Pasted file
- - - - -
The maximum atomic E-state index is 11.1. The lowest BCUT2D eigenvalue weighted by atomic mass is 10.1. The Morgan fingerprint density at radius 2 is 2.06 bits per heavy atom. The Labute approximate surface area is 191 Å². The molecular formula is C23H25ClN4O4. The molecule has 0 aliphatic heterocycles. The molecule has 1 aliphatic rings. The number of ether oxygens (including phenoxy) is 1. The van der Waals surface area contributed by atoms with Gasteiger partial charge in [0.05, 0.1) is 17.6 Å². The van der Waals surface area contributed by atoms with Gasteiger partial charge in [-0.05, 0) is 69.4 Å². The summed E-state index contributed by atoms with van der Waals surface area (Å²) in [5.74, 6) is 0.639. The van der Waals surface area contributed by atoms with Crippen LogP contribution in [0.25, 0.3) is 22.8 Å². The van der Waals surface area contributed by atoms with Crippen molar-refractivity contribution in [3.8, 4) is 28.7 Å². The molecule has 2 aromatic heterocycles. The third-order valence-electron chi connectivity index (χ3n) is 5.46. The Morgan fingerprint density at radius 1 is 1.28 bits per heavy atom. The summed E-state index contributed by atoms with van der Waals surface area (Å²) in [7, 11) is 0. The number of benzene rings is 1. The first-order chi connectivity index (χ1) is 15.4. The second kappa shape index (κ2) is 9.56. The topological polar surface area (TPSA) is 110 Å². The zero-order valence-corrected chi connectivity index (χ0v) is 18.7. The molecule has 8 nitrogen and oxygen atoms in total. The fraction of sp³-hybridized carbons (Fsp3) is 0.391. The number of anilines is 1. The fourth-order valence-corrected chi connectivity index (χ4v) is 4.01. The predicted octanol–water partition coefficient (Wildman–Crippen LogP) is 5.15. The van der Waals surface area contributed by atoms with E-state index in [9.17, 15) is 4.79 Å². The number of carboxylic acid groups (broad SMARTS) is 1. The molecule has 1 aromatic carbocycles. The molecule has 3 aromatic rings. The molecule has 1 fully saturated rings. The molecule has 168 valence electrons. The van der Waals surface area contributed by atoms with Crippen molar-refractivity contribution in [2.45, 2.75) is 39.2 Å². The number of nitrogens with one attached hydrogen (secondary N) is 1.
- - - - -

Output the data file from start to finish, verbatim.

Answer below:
The maximum atomic E-state index is 11.1. The lowest BCUT2D eigenvalue weighted by atomic mass is 10.1. The Morgan fingerprint density at radius 2 is 2.06 bits per heavy atom. The Labute approximate surface area is 191 Å². The molecular formula is C23H25ClN4O4. The molecule has 0 aliphatic heterocycles. The molecule has 1 aliphatic rings. The number of ether oxygens (including phenoxy) is 1. The van der Waals surface area contributed by atoms with Gasteiger partial charge in [0.05, 0.1) is 17.6 Å². The van der Waals surface area contributed by atoms with Gasteiger partial charge in [-0.05, 0) is 69.4 Å². The summed E-state index contributed by atoms with van der Waals surface area (Å²) in [5.74, 6) is 0.639. The van der Waals surface area contributed by atoms with Crippen LogP contribution in [0.25, 0.3) is 22.8 Å². The van der Waals surface area contributed by atoms with Crippen molar-refractivity contribution in [3.8, 4) is 28.7 Å². The molecule has 2 aromatic heterocycles. The third-order valence-electron chi connectivity index (χ3n) is 5.46. The Morgan fingerprint density at radius 1 is 1.28 bits per heavy atom. The summed E-state index contributed by atoms with van der Waals surface area (Å²) in [7, 11) is 0. The number of benzene rings is 1. The first-order chi connectivity index (χ1) is 15.4. The second kappa shape index (κ2) is 9.56. The topological polar surface area (TPSA) is 110 Å². The zero-order valence-corrected chi connectivity index (χ0v) is 18.7. The molecule has 8 nitrogen and oxygen atoms in total. The fraction of sp³-hybridized carbons (Fsp3) is 0.391. The number of anilines is 1. The fourth-order valence-corrected chi connectivity index (χ4v) is 4.01. The predicted octanol–water partition coefficient (Wildman–Crippen LogP) is 5.15. The van der Waals surface area contributed by atoms with E-state index in [9.17, 15) is 4.79 Å². The number of carboxylic acid groups (broad SMARTS) is 1. The molecule has 1 aromatic carbocycles. The molecule has 3 aromatic rings. The molecule has 1 fully saturated rings. The molecule has 168 valence electrons. The van der Waals surface area contributed by atoms with Crippen molar-refractivity contribution in [2.45, 2.75) is 39.2 Å². The number of nitrogens with one attached hydrogen (secondary N) is 1.